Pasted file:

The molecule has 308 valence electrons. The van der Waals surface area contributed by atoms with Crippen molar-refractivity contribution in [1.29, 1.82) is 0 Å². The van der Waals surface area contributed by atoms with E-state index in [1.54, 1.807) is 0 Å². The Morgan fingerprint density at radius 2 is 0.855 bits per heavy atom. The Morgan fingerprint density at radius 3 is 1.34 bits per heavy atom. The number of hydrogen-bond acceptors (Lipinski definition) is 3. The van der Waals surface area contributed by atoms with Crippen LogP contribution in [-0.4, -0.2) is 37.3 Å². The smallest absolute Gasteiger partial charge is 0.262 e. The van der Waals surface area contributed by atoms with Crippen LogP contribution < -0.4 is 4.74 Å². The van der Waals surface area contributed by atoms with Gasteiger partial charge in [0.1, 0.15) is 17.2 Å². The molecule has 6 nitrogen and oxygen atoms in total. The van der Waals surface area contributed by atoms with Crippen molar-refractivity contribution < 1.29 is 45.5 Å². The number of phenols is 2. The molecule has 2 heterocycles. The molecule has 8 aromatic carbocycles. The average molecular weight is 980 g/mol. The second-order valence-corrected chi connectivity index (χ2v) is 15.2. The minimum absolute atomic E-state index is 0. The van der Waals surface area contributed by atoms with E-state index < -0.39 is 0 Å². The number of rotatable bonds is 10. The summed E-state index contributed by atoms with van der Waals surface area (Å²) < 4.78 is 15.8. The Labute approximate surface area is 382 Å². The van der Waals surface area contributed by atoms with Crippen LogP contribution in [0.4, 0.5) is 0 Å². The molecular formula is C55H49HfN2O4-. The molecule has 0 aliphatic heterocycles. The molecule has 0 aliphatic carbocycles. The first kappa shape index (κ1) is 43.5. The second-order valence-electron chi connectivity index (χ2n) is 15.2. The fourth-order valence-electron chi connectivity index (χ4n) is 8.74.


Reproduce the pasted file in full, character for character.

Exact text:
The molecule has 308 valence electrons. The van der Waals surface area contributed by atoms with Crippen molar-refractivity contribution in [1.29, 1.82) is 0 Å². The van der Waals surface area contributed by atoms with E-state index in [1.54, 1.807) is 0 Å². The Morgan fingerprint density at radius 2 is 0.855 bits per heavy atom. The Morgan fingerprint density at radius 3 is 1.34 bits per heavy atom. The number of hydrogen-bond acceptors (Lipinski definition) is 3. The van der Waals surface area contributed by atoms with Crippen LogP contribution in [-0.4, -0.2) is 37.3 Å². The smallest absolute Gasteiger partial charge is 0.262 e. The van der Waals surface area contributed by atoms with Crippen LogP contribution < -0.4 is 4.74 Å². The van der Waals surface area contributed by atoms with Gasteiger partial charge in [0.1, 0.15) is 17.2 Å². The molecule has 6 nitrogen and oxygen atoms in total. The van der Waals surface area contributed by atoms with Crippen molar-refractivity contribution < 1.29 is 45.5 Å². The number of phenols is 2. The molecule has 2 heterocycles. The molecule has 8 aromatic carbocycles. The average molecular weight is 980 g/mol. The second-order valence-corrected chi connectivity index (χ2v) is 15.2. The minimum absolute atomic E-state index is 0. The van der Waals surface area contributed by atoms with E-state index < -0.39 is 0 Å². The number of rotatable bonds is 10. The summed E-state index contributed by atoms with van der Waals surface area (Å²) < 4.78 is 15.8. The Labute approximate surface area is 382 Å². The van der Waals surface area contributed by atoms with Crippen LogP contribution in [0.4, 0.5) is 0 Å². The molecular formula is C55H49HfN2O4-. The molecule has 0 aliphatic heterocycles. The molecule has 0 aliphatic carbocycles. The first kappa shape index (κ1) is 43.5. The second-order valence-electron chi connectivity index (χ2n) is 15.2. The fourth-order valence-electron chi connectivity index (χ4n) is 8.74.